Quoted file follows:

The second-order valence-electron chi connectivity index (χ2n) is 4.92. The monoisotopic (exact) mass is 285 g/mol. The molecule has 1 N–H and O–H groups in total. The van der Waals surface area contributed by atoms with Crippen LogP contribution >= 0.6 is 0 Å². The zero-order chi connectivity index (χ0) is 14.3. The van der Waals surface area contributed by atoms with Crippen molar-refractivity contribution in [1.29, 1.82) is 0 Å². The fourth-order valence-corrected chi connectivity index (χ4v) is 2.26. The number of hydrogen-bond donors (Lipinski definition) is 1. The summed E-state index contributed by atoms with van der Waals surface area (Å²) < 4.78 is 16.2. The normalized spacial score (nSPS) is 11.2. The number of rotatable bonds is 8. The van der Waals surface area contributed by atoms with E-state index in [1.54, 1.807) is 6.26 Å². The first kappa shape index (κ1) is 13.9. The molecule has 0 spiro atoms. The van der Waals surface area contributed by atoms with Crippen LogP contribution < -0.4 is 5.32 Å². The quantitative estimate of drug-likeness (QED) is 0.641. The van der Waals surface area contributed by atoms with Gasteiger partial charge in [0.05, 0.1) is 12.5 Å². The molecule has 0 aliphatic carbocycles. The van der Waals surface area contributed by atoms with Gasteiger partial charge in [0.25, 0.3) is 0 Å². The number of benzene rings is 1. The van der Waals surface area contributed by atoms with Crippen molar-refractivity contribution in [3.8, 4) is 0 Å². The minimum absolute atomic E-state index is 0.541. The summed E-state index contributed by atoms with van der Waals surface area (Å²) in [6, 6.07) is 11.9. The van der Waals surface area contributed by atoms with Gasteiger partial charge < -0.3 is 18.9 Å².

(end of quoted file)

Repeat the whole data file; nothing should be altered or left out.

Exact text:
The second-order valence-electron chi connectivity index (χ2n) is 4.92. The monoisotopic (exact) mass is 285 g/mol. The molecule has 1 N–H and O–H groups in total. The van der Waals surface area contributed by atoms with Crippen LogP contribution >= 0.6 is 0 Å². The zero-order chi connectivity index (χ0) is 14.3. The van der Waals surface area contributed by atoms with Crippen molar-refractivity contribution in [1.29, 1.82) is 0 Å². The fourth-order valence-corrected chi connectivity index (χ4v) is 2.26. The number of hydrogen-bond donors (Lipinski definition) is 1. The summed E-state index contributed by atoms with van der Waals surface area (Å²) < 4.78 is 16.2. The normalized spacial score (nSPS) is 11.2. The number of rotatable bonds is 8. The van der Waals surface area contributed by atoms with E-state index in [1.54, 1.807) is 6.26 Å². The first kappa shape index (κ1) is 13.9. The molecule has 0 spiro atoms. The van der Waals surface area contributed by atoms with Crippen LogP contribution < -0.4 is 5.32 Å². The quantitative estimate of drug-likeness (QED) is 0.641. The van der Waals surface area contributed by atoms with Gasteiger partial charge in [0.05, 0.1) is 12.5 Å². The molecule has 0 aliphatic carbocycles. The van der Waals surface area contributed by atoms with Gasteiger partial charge in [0.25, 0.3) is 0 Å². The number of benzene rings is 1. The van der Waals surface area contributed by atoms with Crippen molar-refractivity contribution in [3.8, 4) is 0 Å². The minimum absolute atomic E-state index is 0.541. The summed E-state index contributed by atoms with van der Waals surface area (Å²) in [6, 6.07) is 11.9. The van der Waals surface area contributed by atoms with Gasteiger partial charge < -0.3 is 18.9 Å².